What’s new in the field of Human-Machine-Interaction? (in german)
Chair: Sebastian Schleidgen (Hagen/Munich)
Gabriele Gramelsberger (Aachen): Machine-Rational Sociality. Critique of the Sociality Inscribed in Machine Learning Procedures
Machine learning, unlike other algorithmic structures, is characterized by the fact that a specific sociality is inscribed in them. This reduced form of sociality is already evident in Alan Turing’s 1950 essay Computing Machinery and Intelligence, where Turing postulates that machines can have intelligence even though the Turing tables of human machines are unknown.
Turing’s postulate is based on the reverse conclusion that the statement “being regulated by laws of behavior implies being some sort of machine” also applies to the intentional motivation of humans. Turing elaborates on this by claiming that the intentional motivation of rule selection and deployment can also be understood as learning, primarily involving the exteriorization of learning mechanisms. He has in mind the classical behaviorist learning strategies in the form of negative and positive reinforcement, which he claims for learning in “child machines.” The contribution examines this line of development, which is used today in so-called reinforcement learning and which, due to its machine-rational sociality, enables ML algorithms to train themselves.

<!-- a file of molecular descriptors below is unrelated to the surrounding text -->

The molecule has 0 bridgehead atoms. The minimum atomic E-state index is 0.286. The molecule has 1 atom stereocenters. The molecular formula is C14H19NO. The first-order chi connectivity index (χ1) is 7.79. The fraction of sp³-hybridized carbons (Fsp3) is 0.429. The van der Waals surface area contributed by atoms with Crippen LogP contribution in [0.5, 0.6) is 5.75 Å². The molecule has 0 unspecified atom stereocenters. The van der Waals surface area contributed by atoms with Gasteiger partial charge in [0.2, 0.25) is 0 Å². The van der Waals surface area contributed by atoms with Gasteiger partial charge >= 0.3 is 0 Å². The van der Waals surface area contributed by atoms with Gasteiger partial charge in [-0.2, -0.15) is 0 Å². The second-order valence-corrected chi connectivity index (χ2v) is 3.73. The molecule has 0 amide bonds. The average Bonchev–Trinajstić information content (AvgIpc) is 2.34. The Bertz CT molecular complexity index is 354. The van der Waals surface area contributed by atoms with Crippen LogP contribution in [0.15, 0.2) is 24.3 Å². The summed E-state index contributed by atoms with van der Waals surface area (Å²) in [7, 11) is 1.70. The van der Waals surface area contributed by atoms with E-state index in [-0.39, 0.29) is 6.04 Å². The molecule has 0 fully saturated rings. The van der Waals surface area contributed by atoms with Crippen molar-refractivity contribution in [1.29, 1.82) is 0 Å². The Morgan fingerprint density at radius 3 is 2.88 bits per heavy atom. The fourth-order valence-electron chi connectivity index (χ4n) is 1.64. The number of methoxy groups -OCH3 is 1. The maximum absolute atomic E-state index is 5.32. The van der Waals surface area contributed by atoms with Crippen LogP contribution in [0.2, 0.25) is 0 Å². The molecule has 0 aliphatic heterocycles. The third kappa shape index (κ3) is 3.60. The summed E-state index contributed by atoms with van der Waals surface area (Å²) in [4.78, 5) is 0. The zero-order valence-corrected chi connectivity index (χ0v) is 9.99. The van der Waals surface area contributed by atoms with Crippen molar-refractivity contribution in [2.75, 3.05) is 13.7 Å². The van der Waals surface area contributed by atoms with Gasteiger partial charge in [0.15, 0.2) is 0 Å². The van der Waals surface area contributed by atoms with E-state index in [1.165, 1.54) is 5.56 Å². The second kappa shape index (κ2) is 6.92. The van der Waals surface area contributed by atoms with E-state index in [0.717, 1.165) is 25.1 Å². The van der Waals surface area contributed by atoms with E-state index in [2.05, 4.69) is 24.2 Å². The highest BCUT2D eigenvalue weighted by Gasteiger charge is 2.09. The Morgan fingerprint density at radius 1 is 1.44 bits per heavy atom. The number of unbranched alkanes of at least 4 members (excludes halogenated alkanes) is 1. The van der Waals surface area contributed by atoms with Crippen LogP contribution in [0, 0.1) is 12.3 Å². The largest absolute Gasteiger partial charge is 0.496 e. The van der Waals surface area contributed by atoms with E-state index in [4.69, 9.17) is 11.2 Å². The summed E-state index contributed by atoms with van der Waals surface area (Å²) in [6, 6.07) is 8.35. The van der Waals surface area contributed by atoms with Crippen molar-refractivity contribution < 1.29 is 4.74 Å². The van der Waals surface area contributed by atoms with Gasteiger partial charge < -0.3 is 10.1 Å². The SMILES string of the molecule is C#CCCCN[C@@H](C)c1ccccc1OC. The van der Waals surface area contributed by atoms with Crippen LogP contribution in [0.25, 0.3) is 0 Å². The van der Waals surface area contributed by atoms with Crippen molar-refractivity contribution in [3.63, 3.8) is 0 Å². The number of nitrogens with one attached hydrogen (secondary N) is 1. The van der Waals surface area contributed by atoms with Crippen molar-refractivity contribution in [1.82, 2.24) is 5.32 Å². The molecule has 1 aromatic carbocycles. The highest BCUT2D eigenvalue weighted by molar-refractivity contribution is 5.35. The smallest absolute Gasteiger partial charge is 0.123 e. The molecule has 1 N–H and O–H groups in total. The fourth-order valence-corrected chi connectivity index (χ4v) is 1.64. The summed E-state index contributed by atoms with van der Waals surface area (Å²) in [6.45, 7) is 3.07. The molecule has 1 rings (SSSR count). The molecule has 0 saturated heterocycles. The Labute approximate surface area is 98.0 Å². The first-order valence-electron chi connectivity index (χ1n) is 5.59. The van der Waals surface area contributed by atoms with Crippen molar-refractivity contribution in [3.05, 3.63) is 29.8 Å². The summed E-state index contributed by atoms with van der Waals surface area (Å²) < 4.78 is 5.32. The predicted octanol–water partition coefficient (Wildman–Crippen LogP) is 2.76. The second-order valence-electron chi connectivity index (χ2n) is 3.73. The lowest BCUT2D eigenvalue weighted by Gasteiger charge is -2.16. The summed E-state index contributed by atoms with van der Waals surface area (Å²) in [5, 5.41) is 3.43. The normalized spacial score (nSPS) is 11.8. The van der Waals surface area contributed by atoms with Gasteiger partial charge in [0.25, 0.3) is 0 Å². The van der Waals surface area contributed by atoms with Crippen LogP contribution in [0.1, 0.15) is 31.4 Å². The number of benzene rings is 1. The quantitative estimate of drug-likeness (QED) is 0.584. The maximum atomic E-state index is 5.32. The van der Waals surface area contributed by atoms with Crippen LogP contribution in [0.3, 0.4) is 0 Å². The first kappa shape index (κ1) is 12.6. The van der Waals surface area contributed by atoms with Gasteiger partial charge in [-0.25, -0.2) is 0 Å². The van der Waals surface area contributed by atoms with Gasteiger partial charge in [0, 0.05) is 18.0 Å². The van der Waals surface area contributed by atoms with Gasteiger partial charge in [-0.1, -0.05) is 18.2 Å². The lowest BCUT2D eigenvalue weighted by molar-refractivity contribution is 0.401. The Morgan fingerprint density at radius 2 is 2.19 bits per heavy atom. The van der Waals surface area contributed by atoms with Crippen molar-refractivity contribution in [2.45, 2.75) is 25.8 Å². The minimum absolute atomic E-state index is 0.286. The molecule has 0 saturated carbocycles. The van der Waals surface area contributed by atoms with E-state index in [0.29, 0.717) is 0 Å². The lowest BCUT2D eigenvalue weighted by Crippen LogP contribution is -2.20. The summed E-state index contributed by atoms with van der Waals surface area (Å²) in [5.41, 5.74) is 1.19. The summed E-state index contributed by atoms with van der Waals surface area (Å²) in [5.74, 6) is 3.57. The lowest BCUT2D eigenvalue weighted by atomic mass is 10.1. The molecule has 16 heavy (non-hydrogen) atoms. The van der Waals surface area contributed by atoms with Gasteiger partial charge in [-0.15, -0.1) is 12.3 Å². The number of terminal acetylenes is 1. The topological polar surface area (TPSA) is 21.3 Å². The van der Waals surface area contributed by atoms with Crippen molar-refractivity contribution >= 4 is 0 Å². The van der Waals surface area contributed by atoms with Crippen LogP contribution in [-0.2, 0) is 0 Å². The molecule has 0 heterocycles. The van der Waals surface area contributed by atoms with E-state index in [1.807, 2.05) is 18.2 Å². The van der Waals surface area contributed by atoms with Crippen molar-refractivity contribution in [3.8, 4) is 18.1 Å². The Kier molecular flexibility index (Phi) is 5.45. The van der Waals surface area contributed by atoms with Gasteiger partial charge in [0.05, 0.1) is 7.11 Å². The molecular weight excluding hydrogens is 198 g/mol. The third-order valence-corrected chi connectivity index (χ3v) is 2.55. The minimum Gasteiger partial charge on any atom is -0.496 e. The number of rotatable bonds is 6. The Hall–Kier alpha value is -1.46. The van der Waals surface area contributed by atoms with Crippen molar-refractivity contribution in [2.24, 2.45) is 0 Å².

Manfred Hild (Berlin): On haptic interaction with self-referential machines
If one breaks with the generally prevailing view that autonomous robots must be equipped with separate sensors and actuators, all connected to a central digital processor, and instead uses special local sensorimotor loops, so-called “cognitive sensorimotor loops” (CSLs), then surprisingly rich and divers patterns of movement suddenly emerge. These unfold through the close coupling between body and environment and, in particular, through haptic interaction with humans.
As it turns out, CSLs do not require a digital processor, but can be realised through simple analogue circuits. This naturally opens up the possibility of using novel synapse-like components (so-called memristors) – both for implementing adaptive processes (movement optimisation) and for storing implicit models during the body’s self-exploration.
Christopher Coenen (Karlsruhe): The Digitalisation of Taylorism. From Alterity to Embodiment and Back Again?
The contribution is an attempt to use elements of Don Ihde’s post-phenomenological approach for a comparative analysis of historical and digital Taylorisms. The assumption is that using his approach for this purpose requires its broader extension to collective action and interpersonal relations.